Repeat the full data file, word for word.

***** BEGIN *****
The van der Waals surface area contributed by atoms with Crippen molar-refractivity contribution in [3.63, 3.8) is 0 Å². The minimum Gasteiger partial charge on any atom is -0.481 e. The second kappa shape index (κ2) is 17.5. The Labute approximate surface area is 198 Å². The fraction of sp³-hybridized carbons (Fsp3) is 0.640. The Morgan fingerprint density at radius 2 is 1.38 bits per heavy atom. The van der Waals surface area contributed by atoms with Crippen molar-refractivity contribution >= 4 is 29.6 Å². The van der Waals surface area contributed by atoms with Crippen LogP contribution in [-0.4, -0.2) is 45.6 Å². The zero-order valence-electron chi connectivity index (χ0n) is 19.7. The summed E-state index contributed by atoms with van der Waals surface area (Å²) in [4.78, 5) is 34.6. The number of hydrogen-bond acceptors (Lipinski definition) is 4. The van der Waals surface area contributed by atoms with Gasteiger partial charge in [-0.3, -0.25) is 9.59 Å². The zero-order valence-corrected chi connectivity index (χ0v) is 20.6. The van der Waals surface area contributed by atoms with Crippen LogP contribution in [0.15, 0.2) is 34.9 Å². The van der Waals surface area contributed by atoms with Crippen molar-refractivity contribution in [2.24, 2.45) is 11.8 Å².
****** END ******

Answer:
The van der Waals surface area contributed by atoms with Crippen molar-refractivity contribution in [3.63, 3.8) is 0 Å². The minimum Gasteiger partial charge on any atom is -0.481 e. The second kappa shape index (κ2) is 17.5. The Labute approximate surface area is 198 Å². The fraction of sp³-hybridized carbons (Fsp3) is 0.640. The Morgan fingerprint density at radius 2 is 1.38 bits per heavy atom. The van der Waals surface area contributed by atoms with Crippen molar-refractivity contribution >= 4 is 29.6 Å². The van der Waals surface area contributed by atoms with Crippen LogP contribution in [-0.4, -0.2) is 45.6 Å². The zero-order valence-electron chi connectivity index (χ0n) is 19.7. The summed E-state index contributed by atoms with van der Waals surface area (Å²) in [4.78, 5) is 34.6. The number of hydrogen-bond acceptors (Lipinski definition) is 4. The van der Waals surface area contributed by atoms with Gasteiger partial charge in [-0.3, -0.25) is 9.59 Å². The zero-order valence-corrected chi connectivity index (χ0v) is 20.6. The van der Waals surface area contributed by atoms with Crippen LogP contribution in [0.15, 0.2) is 34.9 Å². The van der Waals surface area contributed by atoms with Crippen molar-refractivity contribution in [2.24, 2.45) is 11.8 Å².